Already, a number of concrete steps have been proposed to leverage sub- and non-state action in the next administration. For example, the Biden-Harris administration could call on U.S. states, cities, businesses, tribes, faith groups, universities, and others to set their own ambitious targets, and then harvest this new ambition as the U.S. develops and implements its climate strategy. The administration could also support these entities to develop robust climate plans, and give them a seat at the table in federal policy development.

Operationalizing “all in” climate diplomacy

While states, cities, businesses, and other actors have a clear role to play at home, they can be just as important players in American foreign policy, The trust and recognition American states, cities, businesses, and communities have built up internationally is a precious diplomatic asset. Beyond providing a foundation of credibility for renewed U.S. climate diplomacy, these actors can make valuable contributions to the day-to-day work of international engagement.

First, while the Trump administration was pulling back, global climate governance shifted to enhance the standing and role of sub- and non-state actors. The U.N. climate regime is pivoting from negotiations to implementation.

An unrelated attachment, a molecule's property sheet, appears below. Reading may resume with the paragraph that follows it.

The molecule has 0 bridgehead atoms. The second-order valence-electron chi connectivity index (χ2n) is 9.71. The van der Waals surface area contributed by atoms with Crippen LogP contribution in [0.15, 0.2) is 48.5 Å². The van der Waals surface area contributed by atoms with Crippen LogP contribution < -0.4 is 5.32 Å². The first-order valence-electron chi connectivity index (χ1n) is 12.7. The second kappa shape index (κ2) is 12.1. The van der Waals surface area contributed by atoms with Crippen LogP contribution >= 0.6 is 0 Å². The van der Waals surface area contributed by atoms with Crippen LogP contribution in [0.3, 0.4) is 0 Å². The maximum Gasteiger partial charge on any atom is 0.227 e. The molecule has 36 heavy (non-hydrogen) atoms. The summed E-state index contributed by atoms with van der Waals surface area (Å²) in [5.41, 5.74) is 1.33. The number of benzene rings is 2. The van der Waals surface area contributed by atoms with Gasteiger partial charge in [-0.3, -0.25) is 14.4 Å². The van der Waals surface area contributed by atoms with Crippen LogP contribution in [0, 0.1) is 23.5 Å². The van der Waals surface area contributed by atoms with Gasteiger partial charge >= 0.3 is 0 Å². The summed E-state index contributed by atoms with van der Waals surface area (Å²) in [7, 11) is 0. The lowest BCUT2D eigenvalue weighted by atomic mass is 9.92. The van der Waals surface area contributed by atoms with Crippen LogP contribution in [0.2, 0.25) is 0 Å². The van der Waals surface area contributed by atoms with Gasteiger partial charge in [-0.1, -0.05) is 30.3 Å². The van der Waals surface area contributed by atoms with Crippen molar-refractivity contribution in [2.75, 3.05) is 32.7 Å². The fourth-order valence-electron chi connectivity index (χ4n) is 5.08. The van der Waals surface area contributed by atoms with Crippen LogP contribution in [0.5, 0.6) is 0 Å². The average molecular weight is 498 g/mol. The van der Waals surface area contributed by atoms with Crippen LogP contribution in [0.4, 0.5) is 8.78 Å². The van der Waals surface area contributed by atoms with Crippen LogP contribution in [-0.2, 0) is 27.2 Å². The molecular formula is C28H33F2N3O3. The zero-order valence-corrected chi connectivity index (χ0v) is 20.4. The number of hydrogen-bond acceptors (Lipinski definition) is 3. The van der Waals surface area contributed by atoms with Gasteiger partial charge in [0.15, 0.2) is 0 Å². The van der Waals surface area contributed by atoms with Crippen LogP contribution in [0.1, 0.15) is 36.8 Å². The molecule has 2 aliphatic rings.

While a few pieces of the Paris Agreement’s “rule book” remain to be negotiated (most centrally, the rules governing the international exchange of carbon credits), the heart of the U.N. process has now shifted to the 5-year “pledge, review, and ratchet” cycles under the Paris architecture. This is the process through which countries make new commitments, review progress, and enhance their commitments at regular intervals. In this system, the importance of concrete action and national ambition rises relative to that of new intergovernmental negotiations. It is concrete outcomes and ambitions that drive the system forward, not negotiated outcomes.

Therefore, the toolkit the new administration’s climate diplomats will need must also change. While diplomats will continue to need to navigate complex multilateral processes to build coalitions in support of U.S. positions, the larger goal will be to shape the ways countries make and implement their climate pledges. Climate diplomacy will be less and less about negotiating legal text, and more and more about galvanizing concrete action. Indeed, the U.N. process is increasingly a platform for brokering and orchestrating action-oriented coalitions, such as the U.K.-led “Race to Zero” campaign or various sectoral campaigns. In this context, states, cities, the private sector, and civil society are less and less “observers,” in the traditional U.N. parlance, and more and more “actors.”14 This recognizes that even if formal, U.N.-related decisionmaking authority remains with sovereign states, many other actors are in fact also taking consequential action that drive national and global climate action and emissions reductions.